Daily Briefing | Burning garbage, what a waste

  • 03 Sep 2014, 09:15
  • Carbon Brief staff

Landfill: Shutterstock

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Burning Trash Bad for Humans and Global Warming 
Some 1.1 billion tons of waste is burned in open piles, potentially contributing more greenhouse gas emissions than scientists previously thought. The National Centre for Atmospheric Research provides the first comprehensive estimate of global emissions from burning waste. It suggests five per cent of global emissions could be attributed to waste, though it's likely much higher in particularly poor localities. 
Climate Central via Scientific American 

Climate and energy news

Stalled El Niño poised to resurge 
Researchers at Colombia University say there is a 75 per cent chance there will be a weak to moderate El Nino weather event by the end of the year. Scientists across all disciplines - from marine biologists to meteorologists - are keenly watching for the event to try and understand how it affects both past and future climates. Nature News focuses on one scientist hoping to use the El Nino to calibrate records of past climate that are preserved in fossilized coral. Shifting ratios of oxygen isotopes captured in coral layers can reveal changes in ocean temperature, providing a record of El Niño events going back thousands of years, it says.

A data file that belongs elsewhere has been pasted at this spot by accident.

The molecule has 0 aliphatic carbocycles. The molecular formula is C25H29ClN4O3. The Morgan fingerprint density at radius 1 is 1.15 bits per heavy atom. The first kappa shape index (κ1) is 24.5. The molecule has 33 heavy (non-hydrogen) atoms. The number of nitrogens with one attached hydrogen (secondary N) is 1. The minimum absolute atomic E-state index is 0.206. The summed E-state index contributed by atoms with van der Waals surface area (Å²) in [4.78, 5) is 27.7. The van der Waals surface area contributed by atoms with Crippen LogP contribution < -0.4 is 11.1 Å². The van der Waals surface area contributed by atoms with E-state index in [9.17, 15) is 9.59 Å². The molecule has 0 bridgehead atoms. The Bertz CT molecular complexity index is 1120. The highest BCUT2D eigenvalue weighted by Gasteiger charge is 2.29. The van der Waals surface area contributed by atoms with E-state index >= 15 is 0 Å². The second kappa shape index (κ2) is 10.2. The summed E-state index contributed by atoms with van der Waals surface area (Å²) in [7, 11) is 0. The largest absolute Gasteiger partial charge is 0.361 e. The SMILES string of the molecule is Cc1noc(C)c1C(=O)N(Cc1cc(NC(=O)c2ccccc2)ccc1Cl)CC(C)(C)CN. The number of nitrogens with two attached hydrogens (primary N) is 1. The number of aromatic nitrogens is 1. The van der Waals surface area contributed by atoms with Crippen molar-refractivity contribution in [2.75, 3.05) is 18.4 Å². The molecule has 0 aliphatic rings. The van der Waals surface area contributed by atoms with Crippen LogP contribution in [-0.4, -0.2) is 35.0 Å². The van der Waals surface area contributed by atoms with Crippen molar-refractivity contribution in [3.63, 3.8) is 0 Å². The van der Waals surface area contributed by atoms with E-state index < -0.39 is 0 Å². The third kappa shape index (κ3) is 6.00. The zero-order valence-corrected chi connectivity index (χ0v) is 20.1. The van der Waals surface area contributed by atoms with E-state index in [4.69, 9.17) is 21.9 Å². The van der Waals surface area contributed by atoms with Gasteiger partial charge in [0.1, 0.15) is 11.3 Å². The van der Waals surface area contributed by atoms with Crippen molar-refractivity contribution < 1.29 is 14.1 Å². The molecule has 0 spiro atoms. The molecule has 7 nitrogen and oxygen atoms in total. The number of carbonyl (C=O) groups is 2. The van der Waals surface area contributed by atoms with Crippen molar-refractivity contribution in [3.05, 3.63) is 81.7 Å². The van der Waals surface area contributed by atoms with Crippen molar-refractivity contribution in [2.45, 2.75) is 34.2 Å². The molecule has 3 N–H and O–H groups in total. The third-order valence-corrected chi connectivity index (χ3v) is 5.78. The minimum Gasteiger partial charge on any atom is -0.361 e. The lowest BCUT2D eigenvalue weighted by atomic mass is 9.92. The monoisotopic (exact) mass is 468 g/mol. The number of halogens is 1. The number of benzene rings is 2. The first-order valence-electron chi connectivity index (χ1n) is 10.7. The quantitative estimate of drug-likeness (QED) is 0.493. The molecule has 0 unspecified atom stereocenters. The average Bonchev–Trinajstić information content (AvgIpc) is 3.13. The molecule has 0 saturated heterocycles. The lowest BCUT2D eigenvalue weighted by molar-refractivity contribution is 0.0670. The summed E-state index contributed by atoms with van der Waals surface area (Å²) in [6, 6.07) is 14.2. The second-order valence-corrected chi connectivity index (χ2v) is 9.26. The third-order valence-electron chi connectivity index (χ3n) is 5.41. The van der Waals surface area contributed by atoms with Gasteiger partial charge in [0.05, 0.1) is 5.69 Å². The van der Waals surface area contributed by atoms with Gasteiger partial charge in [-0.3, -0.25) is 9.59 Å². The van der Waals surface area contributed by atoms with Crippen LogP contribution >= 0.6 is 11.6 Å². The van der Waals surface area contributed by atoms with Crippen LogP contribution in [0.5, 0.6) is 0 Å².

Nature News 

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Analysis: China's big carbon market experiment

  • 02 Sep 2014, 17:05
  • Mat Hope

Macau: Shutterstock

China is the world's largest emitter of greenhouse gases. Historically, it has been reluctant to cut emissions, fearing that doing so could impede its economic growth. But there are signs that position is shifting.

Late last year, the government  banned the building of new coal power plants in particular areas due to air pollution concerns. Now it has announced it will seek to implement  a national carbon market by 2016.

The announcement wasn't much of a surprise. Since 2011, China has been developing seven pilot carbon markets with the aim of one day creating a national scheme. The National Development and Reform Commission - the department responsible for the schemes - has long said it wants to include plans for a national market in  China's next five year plan.

But could a carbon market form the backbone of China's response to climate change?


China has  pledged to reduce the carbon intensity of its economy - the level of greenhouse gas emitted for each Yuan of GDP generated - by 40 to 45 per cent. That means its economy is destined to become more efficient, but doesn't guarantee an overall emissions cut.

The government is putting  a range of policies in place to help hit that goal. Its now clear a carbon market is also part of the plan.

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Assessing the climate and environment impact of London's airport plans